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Tapa puts Pangasinan town on culinary map

By Yolanda Sotelo-Fuertes
Northern Luzon Bureau
First Posted 21:51:00 09/23/2007

Filed Under: Food, Entrepreneurship, Good news

MANGALDAN, Pangasinan--This central Pangasinan town is starting to carve a culinary reputation for its delectable beef tapa.

One brand, however, has led the pack in the local meat industry due to the efforts of its owner to experiment and improve her product.

Marcela Barrozo, 64, is the woman behind Celas' Meat Products (Mangaldan's Best) and is considered one of the pioneers in the town's processed meat industry.

"I am one of the original tapa makers in the town. Most of my contemporaries have passed away," said Barrozo.

Aside from tapa, Barrozo's backyard factory here churns out tocino (processed meat), hotdog, embutido (steamed ground meat) and different flavors of longanisa (native sausage), using about 2,000 kilograms of beef and pork.

The factory was given AA rating by the National Meat Inspection Commission and uses only preservatives approved by the Bureau of Food and Drugs, Barrozo said.

Best product
Her tapa was cited the best product during the 2006 Bangus Festival in Dagupan City while her tocino was accorded the same citation during the 2007 version of the festival.

It was Barrozo's hands-on management style and "experiments in taste" that eventually spelled her success. It helped, too, that she lives in a town with a large slaughterhouse, thus, fresh meat is readily available.

The meat factory has all the signs of modernity--machine-operated mixers, stainless tables, sanitized preparation rooms and uniformed workers.

No secret
But the hardship that Barrozo had to endure before she succeeded in her venture was not a secret, especially among local meat vendors and processors in the town.

Barrozo said her father died when she was three years old. A year later, her mother remarried a widower with several children.

"They were older than I was, and I became the errand girl who was asked to do most of the house chores," she said.

Feeling that she was treated unfairly by her step siblings, she sought the companionship of a neighbor whose parents were meat vendors.

"When I was 10, I would help in their meat stall, slicing beef for tapa. My friend's parents scolded me, saying I could hurt myself. But I persisted in helping them and they gave me free meals and a few centavos," she said.

After finishing grade school, she was forced to stop studying for two years because of poverty. Her family transferred to a remote village and could not afford to give her fare money to go to school.

Few meat slices
She tried to earn a little by asking meat vendors to lend her a few slices of meat (meat then were sold by piece, she recalled).

She earned some money after selling the meat in the market.

"[I earned] just a few pesos," she said.

She returned to school but continued to work in the market every weekend.

In 1962, when she was 18, Barrozo married another market vendor who sold clothing materials. Whenever she gave birth, her husband would took care of the baby while she tended the market stall.

She was already involved in butchering animals, a job that called for her to be up and working from 1 a.m. to noon.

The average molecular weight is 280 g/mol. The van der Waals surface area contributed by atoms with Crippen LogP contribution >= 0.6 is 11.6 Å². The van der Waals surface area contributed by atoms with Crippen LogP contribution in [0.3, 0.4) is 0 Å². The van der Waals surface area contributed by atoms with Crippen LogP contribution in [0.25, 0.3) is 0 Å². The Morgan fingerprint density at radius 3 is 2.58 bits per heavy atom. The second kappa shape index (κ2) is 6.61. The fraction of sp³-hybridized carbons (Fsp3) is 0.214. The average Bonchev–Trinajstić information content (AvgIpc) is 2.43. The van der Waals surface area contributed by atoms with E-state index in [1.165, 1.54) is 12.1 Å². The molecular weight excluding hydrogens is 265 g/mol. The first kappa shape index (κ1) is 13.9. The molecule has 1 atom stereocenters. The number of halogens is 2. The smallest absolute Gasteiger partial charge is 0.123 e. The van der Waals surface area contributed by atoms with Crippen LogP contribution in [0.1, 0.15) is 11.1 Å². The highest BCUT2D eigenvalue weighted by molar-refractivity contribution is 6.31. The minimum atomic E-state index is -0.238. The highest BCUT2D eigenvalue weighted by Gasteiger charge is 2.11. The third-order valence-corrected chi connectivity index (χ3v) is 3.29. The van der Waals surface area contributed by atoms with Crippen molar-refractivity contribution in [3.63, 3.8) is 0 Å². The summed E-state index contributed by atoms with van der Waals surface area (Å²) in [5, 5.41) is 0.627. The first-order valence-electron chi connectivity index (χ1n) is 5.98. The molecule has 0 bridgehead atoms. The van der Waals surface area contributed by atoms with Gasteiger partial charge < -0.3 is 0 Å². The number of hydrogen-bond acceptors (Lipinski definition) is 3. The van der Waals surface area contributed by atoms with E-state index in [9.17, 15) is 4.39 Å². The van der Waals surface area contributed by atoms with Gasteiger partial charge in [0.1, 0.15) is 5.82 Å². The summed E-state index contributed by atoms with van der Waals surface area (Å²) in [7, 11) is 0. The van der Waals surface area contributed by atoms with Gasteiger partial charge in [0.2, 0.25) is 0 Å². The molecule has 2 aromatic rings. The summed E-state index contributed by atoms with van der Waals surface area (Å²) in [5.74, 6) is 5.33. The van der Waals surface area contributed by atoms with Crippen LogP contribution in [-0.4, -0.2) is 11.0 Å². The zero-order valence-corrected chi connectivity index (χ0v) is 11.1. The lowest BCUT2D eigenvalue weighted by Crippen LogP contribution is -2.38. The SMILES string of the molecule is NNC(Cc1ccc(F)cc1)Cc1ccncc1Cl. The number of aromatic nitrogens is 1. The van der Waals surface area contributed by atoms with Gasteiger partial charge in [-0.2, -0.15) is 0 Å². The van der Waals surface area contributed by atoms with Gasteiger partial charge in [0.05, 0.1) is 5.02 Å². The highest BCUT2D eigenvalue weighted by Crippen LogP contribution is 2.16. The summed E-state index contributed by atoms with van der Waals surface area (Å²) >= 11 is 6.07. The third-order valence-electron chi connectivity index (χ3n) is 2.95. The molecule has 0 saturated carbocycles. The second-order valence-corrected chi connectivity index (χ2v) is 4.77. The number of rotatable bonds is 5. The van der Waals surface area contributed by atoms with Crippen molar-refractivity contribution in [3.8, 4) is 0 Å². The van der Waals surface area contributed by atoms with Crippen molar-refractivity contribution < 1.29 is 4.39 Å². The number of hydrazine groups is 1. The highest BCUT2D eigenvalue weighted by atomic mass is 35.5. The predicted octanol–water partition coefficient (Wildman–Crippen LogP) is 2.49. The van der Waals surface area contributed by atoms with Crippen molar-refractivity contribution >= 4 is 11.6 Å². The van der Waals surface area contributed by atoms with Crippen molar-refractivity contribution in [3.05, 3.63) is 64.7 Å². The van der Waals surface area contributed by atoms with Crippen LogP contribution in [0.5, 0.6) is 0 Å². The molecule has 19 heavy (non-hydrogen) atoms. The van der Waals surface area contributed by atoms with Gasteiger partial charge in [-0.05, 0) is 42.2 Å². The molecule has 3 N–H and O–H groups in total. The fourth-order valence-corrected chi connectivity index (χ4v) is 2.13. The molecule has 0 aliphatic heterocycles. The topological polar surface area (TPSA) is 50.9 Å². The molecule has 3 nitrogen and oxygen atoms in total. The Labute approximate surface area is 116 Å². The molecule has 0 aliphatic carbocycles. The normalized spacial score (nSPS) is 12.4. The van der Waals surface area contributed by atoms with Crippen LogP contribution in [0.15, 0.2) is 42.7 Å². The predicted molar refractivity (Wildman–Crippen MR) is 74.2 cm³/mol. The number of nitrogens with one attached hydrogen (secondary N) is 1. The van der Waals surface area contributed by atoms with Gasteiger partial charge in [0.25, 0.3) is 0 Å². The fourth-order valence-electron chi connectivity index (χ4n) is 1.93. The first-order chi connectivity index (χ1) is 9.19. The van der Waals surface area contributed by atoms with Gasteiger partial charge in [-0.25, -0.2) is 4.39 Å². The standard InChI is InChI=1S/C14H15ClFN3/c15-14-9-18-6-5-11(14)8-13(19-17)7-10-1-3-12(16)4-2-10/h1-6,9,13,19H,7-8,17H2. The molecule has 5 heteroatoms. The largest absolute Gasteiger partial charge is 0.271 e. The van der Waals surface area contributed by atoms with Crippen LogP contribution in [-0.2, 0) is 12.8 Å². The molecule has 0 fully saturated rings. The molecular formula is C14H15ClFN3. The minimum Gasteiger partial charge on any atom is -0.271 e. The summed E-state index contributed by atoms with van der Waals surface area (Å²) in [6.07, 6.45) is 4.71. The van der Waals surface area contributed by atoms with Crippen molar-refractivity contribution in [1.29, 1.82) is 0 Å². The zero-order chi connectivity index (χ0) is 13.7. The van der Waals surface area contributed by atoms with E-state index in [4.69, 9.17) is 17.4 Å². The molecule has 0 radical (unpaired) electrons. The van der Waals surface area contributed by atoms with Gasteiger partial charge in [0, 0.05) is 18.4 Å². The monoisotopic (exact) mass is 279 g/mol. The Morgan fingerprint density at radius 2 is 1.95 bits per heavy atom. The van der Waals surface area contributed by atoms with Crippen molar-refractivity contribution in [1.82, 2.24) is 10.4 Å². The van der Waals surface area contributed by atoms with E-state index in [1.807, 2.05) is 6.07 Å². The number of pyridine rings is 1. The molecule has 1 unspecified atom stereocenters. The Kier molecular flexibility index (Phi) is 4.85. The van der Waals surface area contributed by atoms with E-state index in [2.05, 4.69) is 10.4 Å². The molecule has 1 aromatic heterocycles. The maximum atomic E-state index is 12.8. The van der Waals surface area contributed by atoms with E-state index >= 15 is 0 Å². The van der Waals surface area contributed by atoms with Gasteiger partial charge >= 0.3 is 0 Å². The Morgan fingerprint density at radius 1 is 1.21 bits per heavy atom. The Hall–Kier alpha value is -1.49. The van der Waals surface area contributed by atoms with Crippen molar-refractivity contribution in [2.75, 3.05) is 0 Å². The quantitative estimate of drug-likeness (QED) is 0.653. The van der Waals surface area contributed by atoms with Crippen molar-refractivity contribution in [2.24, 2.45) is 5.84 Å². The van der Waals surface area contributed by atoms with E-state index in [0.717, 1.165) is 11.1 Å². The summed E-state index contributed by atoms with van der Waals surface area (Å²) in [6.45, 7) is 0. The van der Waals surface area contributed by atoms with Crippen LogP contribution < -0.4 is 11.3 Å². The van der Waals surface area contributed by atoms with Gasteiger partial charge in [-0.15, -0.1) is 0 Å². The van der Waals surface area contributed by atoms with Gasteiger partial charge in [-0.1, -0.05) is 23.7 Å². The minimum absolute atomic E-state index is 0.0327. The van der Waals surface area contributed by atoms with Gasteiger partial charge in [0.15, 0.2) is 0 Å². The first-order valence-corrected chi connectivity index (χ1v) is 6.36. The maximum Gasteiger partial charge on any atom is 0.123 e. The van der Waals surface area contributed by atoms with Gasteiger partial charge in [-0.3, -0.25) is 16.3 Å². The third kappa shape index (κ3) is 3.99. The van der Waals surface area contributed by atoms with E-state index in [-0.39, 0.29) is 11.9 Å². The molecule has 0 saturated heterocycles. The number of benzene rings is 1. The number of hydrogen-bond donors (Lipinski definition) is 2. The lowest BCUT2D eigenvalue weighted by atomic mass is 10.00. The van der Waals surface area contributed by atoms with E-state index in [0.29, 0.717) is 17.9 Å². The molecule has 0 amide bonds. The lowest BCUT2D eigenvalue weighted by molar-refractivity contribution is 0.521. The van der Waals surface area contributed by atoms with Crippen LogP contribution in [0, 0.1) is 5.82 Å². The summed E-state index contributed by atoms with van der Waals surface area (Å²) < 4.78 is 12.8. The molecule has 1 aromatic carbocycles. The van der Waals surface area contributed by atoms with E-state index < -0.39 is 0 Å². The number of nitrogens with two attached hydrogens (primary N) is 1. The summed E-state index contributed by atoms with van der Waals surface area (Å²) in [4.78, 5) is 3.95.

The unsold meat she turned into tapa and tocino.

One baby came after another until the couple had six children.

Unknown vices
Her husband, who stayed home with the children, would come to the market to help her from 5 to 7 a.m. But unknown to Barrozo, he was taking money from the cash box and was indulging in gambling and womanizing.

"It was in 1972 that I found this out," she said. But it was only in 1985 that she mustered the courage to leave her husband.

"We lost all our money and little investments. Thus, the following years were really hard for me and my children," she said.

Barrozo did not give up. She borrowed money from lending shops and from Indian lenders.

"Even late at night, I was looking for pigs that I would buy on credit so these can be butchered the following day," she said.

Big break
Things looked better for Barrozo when Mt. Pinatubo erupted.

Animal raisers from the affected areas in Central Luzon sold their animals at low prices, thus she was able to buy them cheap. Soon animal raisers from Pangasinan also dropped their prices.

It was not long before Barrozo was able to reestablish herself in the local meat industry.

She attended seminars on food processing to increase her skills and knowledge of the business.

Barrozo employs several processors and packers. She also has two agents who sell the meat products in Pangasinan and neighboring provinces.

Proud mom
She is proud, too, that her children are achievers in their own fields--two are businessmen, one is a medical technologist in Canada, another is a doctor in New York, and another is a nurse who used to work in the United States but is now helping her manage the business.

How her fortunes have changed. Why? Because her product is different from the rest. How different?

"Definitely better tasting," Barrozo said.

Would-be entrepreneurs should learn to be hands-on and strict when it comes to the financial side of the business, she said.

"Be considerate with the customers so they will continue to patronize you. Keep improving your product," she said.



Copyright 2014 Northern Luzon Bureau. All rights reserved. This material may not be published, broadcast, rewritten or redistributed.


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